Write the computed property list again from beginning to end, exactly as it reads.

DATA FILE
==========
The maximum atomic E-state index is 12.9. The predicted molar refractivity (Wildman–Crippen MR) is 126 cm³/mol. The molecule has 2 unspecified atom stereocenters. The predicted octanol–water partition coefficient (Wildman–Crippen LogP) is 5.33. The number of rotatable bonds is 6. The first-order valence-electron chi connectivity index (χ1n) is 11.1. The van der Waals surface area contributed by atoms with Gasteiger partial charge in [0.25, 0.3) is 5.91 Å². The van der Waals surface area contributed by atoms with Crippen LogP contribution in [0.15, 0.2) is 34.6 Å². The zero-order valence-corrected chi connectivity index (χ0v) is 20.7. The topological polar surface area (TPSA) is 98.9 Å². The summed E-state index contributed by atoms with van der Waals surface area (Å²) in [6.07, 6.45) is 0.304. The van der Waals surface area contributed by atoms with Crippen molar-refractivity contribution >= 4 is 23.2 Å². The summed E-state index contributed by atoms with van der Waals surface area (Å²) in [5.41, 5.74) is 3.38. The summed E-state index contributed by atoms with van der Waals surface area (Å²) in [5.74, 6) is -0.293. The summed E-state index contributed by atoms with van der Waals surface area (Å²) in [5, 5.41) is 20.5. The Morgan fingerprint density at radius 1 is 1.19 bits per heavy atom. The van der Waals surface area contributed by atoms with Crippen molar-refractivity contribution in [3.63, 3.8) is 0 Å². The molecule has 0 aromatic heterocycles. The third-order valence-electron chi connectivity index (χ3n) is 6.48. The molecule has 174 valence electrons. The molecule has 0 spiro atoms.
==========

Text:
The maximum atomic E-state index is 12.9. The predicted molar refractivity (Wildman–Crippen MR) is 126 cm³/mol. The molecule has 2 unspecified atom stereocenters. The predicted octanol–water partition coefficient (Wildman–Crippen LogP) is 5.33. The number of rotatable bonds is 6. The first-order valence-electron chi connectivity index (χ1n) is 11.1. The van der Waals surface area contributed by atoms with Gasteiger partial charge in [0.25, 0.3) is 5.91 Å². The van der Waals surface area contributed by atoms with Crippen LogP contribution in [0.15, 0.2) is 34.6 Å². The zero-order valence-corrected chi connectivity index (χ0v) is 20.7. The topological polar surface area (TPSA) is 98.9 Å². The summed E-state index contributed by atoms with van der Waals surface area (Å²) in [6.07, 6.45) is 0.304. The van der Waals surface area contributed by atoms with Crippen molar-refractivity contribution >= 4 is 23.2 Å². The summed E-state index contributed by atoms with van der Waals surface area (Å²) in [5.41, 5.74) is 3.38. The summed E-state index contributed by atoms with van der Waals surface area (Å²) in [5.74, 6) is -0.293. The summed E-state index contributed by atoms with van der Waals surface area (Å²) in [5, 5.41) is 20.5. The Morgan fingerprint density at radius 1 is 1.19 bits per heavy atom. The van der Waals surface area contributed by atoms with Crippen molar-refractivity contribution in [3.63, 3.8) is 0 Å². The molecule has 0 aromatic heterocycles. The third-order valence-electron chi connectivity index (χ3n) is 6.48. The molecule has 174 valence electrons. The molecule has 0 spiro atoms.